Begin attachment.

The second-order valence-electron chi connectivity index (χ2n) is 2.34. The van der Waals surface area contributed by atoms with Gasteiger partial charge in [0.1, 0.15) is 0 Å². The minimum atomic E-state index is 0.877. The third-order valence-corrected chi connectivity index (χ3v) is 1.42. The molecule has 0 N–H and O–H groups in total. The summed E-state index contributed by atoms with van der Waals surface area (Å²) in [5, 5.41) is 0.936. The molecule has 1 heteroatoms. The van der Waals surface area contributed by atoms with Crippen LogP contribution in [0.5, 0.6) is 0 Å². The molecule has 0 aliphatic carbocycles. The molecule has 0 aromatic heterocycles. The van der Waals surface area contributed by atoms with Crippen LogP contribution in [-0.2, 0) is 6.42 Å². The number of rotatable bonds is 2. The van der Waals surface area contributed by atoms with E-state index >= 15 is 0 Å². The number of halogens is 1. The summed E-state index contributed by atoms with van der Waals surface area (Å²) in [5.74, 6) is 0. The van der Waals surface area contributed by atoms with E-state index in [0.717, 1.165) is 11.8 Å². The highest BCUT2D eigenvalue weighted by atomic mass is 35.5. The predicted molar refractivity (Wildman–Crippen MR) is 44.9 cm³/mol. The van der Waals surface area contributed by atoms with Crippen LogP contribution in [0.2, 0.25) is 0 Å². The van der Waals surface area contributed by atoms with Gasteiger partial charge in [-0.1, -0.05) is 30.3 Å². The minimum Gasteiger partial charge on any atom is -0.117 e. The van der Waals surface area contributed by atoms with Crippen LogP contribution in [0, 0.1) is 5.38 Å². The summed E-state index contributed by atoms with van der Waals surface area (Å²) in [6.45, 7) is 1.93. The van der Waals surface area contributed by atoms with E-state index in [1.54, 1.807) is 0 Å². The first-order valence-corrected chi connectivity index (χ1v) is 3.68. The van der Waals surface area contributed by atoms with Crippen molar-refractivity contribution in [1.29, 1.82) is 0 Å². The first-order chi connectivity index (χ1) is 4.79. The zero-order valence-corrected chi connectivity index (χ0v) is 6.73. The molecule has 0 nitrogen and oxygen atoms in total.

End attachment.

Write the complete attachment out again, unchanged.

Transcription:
The second-order valence-electron chi connectivity index (χ2n) is 2.34. The van der Waals surface area contributed by atoms with Gasteiger partial charge in [0.1, 0.15) is 0 Å². The minimum atomic E-state index is 0.877. The third-order valence-corrected chi connectivity index (χ3v) is 1.42. The molecule has 0 N–H and O–H groups in total. The summed E-state index contributed by atoms with van der Waals surface area (Å²) in [5, 5.41) is 0.936. The molecule has 1 heteroatoms. The van der Waals surface area contributed by atoms with Crippen LogP contribution in [0.5, 0.6) is 0 Å². The molecule has 0 aliphatic carbocycles. The molecule has 0 aromatic heterocycles. The van der Waals surface area contributed by atoms with Crippen LogP contribution in [-0.2, 0) is 6.42 Å². The number of rotatable bonds is 2. The van der Waals surface area contributed by atoms with E-state index >= 15 is 0 Å². The number of halogens is 1. The summed E-state index contributed by atoms with van der Waals surface area (Å²) in [5.74, 6) is 0. The van der Waals surface area contributed by atoms with E-state index in [0.717, 1.165) is 11.8 Å². The highest BCUT2D eigenvalue weighted by atomic mass is 35.5. The predicted molar refractivity (Wildman–Crippen MR) is 44.9 cm³/mol. The van der Waals surface area contributed by atoms with Crippen LogP contribution in [0.2, 0.25) is 0 Å². The van der Waals surface area contributed by atoms with Gasteiger partial charge in [-0.1, -0.05) is 30.3 Å². The minimum Gasteiger partial charge on any atom is -0.117 e. The van der Waals surface area contributed by atoms with Crippen LogP contribution in [0, 0.1) is 5.38 Å². The summed E-state index contributed by atoms with van der Waals surface area (Å²) in [6.45, 7) is 1.93. The van der Waals surface area contributed by atoms with E-state index in [1.54, 1.807) is 0 Å². The first-order valence-corrected chi connectivity index (χ1v) is 3.68. The van der Waals surface area contributed by atoms with Crippen molar-refractivity contribution in [1.29, 1.82) is 0 Å². The first-order chi connectivity index (χ1) is 4.79. The zero-order valence-corrected chi connectivity index (χ0v) is 6.73. The molecule has 0 nitrogen and oxygen atoms in total.